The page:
Organisational structure in business is either centralised or decentralised. Centralised organisations rely on one individual to make decisions and provide direction for the whole business. A clear chain of command travels from the top down through the levels of their hierarchical organisational structure.
In contrast, decentralisation retains the hierarchy but relies on sharing of decision-making across various levels in an organisation.
How does decentralisation work?
Decentralised organisations assign decision-making to lower-level management and even individual teams, giving them the autonomy to take the necessary actions.
The top tier of the organisation retains a small span of control for making major, organisation-wide decisions. For example, they set the company's mission, vision, strategic plan, etc. The remaining decisions, as well as the authority and the responsibility to carry out daily operations, are delegated as much as possible down the ranks to the lower tier of management and sometimes even employees.
Examples of a decentralised organisation
In most businesses, there is a degree of both centralisation and decentralisation. For example, franchises often embody a combination - individual stores have control over hiring, but headquarters makes decisions about branding, marketing, etc.
Decentralisation may also be effective in businesses that:
- need individualised customer service, usually at the point of contact with customers
- have different locations, eg stores they need to monitor and make decisions for
- need to respond rapidly to market changes or competitor actions
- change their business model constantly, making centralised control impossible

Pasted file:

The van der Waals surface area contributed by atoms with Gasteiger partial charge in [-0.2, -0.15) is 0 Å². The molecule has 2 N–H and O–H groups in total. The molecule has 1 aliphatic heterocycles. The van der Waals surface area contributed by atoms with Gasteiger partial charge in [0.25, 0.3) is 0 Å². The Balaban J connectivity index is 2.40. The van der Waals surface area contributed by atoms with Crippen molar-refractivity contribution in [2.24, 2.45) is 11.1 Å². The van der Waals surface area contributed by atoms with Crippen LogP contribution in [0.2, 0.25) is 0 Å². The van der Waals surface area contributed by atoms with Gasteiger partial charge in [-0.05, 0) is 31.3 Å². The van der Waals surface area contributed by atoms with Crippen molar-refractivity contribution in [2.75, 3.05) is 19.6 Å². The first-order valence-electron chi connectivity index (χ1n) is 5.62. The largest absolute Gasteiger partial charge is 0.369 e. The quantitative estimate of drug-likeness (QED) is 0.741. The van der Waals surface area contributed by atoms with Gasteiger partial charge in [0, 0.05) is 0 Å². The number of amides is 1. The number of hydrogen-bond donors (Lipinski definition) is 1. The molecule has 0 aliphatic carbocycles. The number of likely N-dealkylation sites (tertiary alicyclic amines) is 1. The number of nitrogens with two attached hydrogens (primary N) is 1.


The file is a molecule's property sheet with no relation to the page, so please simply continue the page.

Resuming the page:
A lot of small businesses start centralised and gradually decentralise as they grow – with expanding workloads and workforce putting pressure on one individual to manage it all. Decentralisation may offers several benefits to a growing business, although giving up control may be difficult for an owner used to making all the decisions.
What are the advantages of a decentralised organisation structure?
Delegating decision-making to the lower-levels of the organisation can help:
- allow top management to focus on long-term goals rather than day-to-day problems
- encourage accountability and taking ownership of the work
- enable talent development and leadership skills in the workforce
- improve the quality and speed of the decisions being made
- foster innovation and open exchange of ideas
- reduce the staff turnover and improve staff satisfaction
What are the disadvantages of a decentralised organisation structure?
Decentralisation can negatively impact processes and the flow of information within a business. It can also present challenges if:
- strong leadership is not established to give direction to the organisation
- administrative or service functions are duplicated across decentralised units
- 'silos' and unhealthy rivalry is emerging between units
- too much focus is placed on the needs of the unit, rather than the business as a whole
- uniform and consistent policies are required across the various units
Using a balanced approach between centralised and decentralised structures is the key to successfully managing most types of organisations.
You may also want to read about other common ways of structuring a business include: a matrix organisational structure, a project management organisational structure or organisational structure by product.